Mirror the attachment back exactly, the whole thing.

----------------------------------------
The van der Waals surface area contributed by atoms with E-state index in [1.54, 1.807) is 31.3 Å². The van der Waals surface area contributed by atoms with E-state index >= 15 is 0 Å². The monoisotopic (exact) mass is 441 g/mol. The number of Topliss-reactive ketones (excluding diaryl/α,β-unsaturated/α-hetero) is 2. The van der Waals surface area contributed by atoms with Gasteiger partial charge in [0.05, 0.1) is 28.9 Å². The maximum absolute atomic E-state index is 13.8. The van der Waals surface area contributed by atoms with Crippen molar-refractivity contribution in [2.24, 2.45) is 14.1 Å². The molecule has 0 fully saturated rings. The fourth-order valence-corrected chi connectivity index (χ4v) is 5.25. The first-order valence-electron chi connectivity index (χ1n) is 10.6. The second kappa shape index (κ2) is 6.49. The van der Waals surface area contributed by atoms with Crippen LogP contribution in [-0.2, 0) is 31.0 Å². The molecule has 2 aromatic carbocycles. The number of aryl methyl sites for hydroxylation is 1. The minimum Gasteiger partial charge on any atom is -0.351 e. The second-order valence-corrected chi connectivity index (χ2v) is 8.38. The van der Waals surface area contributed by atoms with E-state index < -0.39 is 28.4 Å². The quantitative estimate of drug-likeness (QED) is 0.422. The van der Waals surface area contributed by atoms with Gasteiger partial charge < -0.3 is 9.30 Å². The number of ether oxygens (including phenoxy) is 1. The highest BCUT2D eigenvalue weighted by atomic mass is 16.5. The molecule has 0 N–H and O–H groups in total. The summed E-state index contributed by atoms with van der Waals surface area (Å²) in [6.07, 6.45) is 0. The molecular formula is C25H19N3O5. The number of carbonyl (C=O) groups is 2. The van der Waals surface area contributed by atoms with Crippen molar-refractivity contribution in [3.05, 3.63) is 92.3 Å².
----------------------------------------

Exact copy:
The van der Waals surface area contributed by atoms with E-state index in [1.54, 1.807) is 31.3 Å². The van der Waals surface area contributed by atoms with E-state index >= 15 is 0 Å². The monoisotopic (exact) mass is 441 g/mol. The number of Topliss-reactive ketones (excluding diaryl/α,β-unsaturated/α-hetero) is 2. The van der Waals surface area contributed by atoms with Gasteiger partial charge in [0.05, 0.1) is 28.9 Å². The maximum absolute atomic E-state index is 13.8. The van der Waals surface area contributed by atoms with Crippen molar-refractivity contribution in [2.24, 2.45) is 14.1 Å². The molecule has 0 fully saturated rings. The fourth-order valence-corrected chi connectivity index (χ4v) is 5.25. The first-order valence-electron chi connectivity index (χ1n) is 10.6. The second kappa shape index (κ2) is 6.49. The van der Waals surface area contributed by atoms with Crippen LogP contribution in [-0.2, 0) is 31.0 Å². The molecule has 2 aromatic carbocycles. The number of aryl methyl sites for hydroxylation is 1. The minimum Gasteiger partial charge on any atom is -0.351 e. The second-order valence-corrected chi connectivity index (χ2v) is 8.38. The van der Waals surface area contributed by atoms with E-state index < -0.39 is 28.4 Å². The quantitative estimate of drug-likeness (QED) is 0.422. The van der Waals surface area contributed by atoms with Gasteiger partial charge < -0.3 is 9.30 Å². The number of ether oxygens (including phenoxy) is 1. The highest BCUT2D eigenvalue weighted by atomic mass is 16.5. The molecule has 0 N–H and O–H groups in total. The summed E-state index contributed by atoms with van der Waals surface area (Å²) in [6.07, 6.45) is 0. The molecular formula is C25H19N3O5. The number of carbonyl (C=O) groups is 2. The van der Waals surface area contributed by atoms with Crippen molar-refractivity contribution in [3.05, 3.63) is 92.3 Å².